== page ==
UK money demand 1873–2001: a long-run time series analysis and event study
AbstractThis paper performs a multivariate cointegration analysis of UK money demand 1873–2001, and illustrates how a long-run time series analysis may be conducted on a data set characterized by turbulent episodes and institutional changes. We suggest accounting for the effects of the two world wars by estimating additive data corrections, thereby allowing the propagation of war-time shocks to be fundamentally different from the transmission of peace-time innovations. In addition, the corrected series may be used in counterfactual event studies to assess the impacts of special events. In the empirical analysis we find a single equilibrium relationship relating velocity to opportunity costs, and we identify a significant link between excess money and inflation. After accounting for the turbulent periods, the equilibrium structure is reasonably stable over a period of 130 years.
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Bibliographic InfoArticle provided by Association Française de Cliométrie (AFC) in its journal Cliometrica, Journal of Historical Economics and Econometric History.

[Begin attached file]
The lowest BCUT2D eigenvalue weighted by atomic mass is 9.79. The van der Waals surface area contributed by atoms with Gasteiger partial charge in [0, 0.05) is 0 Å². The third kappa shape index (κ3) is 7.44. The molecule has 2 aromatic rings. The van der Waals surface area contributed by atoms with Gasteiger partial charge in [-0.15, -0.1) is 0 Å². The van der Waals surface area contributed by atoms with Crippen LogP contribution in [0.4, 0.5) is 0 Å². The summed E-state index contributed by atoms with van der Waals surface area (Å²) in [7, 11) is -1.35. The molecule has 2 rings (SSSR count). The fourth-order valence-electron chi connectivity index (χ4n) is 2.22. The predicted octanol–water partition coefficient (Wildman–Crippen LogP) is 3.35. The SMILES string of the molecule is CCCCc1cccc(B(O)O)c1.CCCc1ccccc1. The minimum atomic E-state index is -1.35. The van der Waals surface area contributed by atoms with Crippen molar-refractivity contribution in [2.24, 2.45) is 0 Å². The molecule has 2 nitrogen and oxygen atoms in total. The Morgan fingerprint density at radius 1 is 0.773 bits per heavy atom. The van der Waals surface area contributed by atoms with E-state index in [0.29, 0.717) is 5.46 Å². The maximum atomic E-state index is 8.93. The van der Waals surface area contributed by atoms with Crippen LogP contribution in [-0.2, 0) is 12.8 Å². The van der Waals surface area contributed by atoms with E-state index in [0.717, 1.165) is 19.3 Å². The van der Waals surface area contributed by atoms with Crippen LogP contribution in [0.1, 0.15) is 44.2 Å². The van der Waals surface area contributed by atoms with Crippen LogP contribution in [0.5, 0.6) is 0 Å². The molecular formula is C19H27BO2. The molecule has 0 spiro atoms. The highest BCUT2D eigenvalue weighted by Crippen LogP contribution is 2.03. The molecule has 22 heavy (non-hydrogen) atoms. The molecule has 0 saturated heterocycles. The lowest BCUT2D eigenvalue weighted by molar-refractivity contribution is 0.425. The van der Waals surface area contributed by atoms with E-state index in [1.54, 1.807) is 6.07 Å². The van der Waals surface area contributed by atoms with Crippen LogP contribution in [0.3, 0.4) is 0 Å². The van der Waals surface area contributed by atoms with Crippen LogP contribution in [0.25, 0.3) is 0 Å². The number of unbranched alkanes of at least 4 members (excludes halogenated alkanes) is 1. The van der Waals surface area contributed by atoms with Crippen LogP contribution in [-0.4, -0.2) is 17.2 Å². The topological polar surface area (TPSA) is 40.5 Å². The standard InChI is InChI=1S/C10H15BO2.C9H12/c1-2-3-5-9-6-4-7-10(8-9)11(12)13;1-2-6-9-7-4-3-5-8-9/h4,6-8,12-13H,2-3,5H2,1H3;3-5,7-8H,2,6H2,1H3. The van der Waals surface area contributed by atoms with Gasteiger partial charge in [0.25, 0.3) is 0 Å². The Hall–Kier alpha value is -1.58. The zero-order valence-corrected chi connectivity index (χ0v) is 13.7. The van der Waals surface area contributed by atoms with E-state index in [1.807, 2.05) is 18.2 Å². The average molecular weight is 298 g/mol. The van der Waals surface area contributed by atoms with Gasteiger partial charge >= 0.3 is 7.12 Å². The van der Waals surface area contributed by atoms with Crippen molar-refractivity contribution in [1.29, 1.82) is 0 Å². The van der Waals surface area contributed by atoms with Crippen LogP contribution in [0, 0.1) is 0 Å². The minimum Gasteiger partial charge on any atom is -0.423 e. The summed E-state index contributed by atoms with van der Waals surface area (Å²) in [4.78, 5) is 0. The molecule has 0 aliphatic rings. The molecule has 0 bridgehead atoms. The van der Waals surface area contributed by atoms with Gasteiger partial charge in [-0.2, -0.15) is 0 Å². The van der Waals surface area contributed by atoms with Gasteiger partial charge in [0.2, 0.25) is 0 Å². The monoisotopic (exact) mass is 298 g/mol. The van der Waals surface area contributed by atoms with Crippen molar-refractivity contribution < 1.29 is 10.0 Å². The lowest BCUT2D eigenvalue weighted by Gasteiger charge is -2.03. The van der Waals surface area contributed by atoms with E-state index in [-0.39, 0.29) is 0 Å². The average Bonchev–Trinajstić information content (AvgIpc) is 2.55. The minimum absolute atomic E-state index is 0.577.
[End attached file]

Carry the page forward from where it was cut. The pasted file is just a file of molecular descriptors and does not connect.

Volume (Year): 1 (2007)
Issue (Month): 1 (April)
Money demand; The UK; Cointegration; Special events; Event study;
Find related papers by JEL classification:
- E41 - Macroeconomics and Monetary Economics - - Money and Interest Rates - - - Demand for Money
- E31 - Macroeconomics and Monetary Economics - - Prices, Business Fluctuations, and Cycles - - - Price Level; Inflation; Deflation
- C32 - Mathematical and Quantitative Methods - - Multiple or Simultaneous Equation Models; Multiple Variables - - - Time-Series Models; Dynamic Quantile Regressions; Dynamic Treatment Effect Models; Diffusion Processes
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- Balke, Nathan S. & Ma, Jun & Wohar, Mark E., 2013. "The contribution of economic fundamentals to movements in exchange rates," Journal of International Economics, Elsevier, vol. 90(1), pages 1-16.
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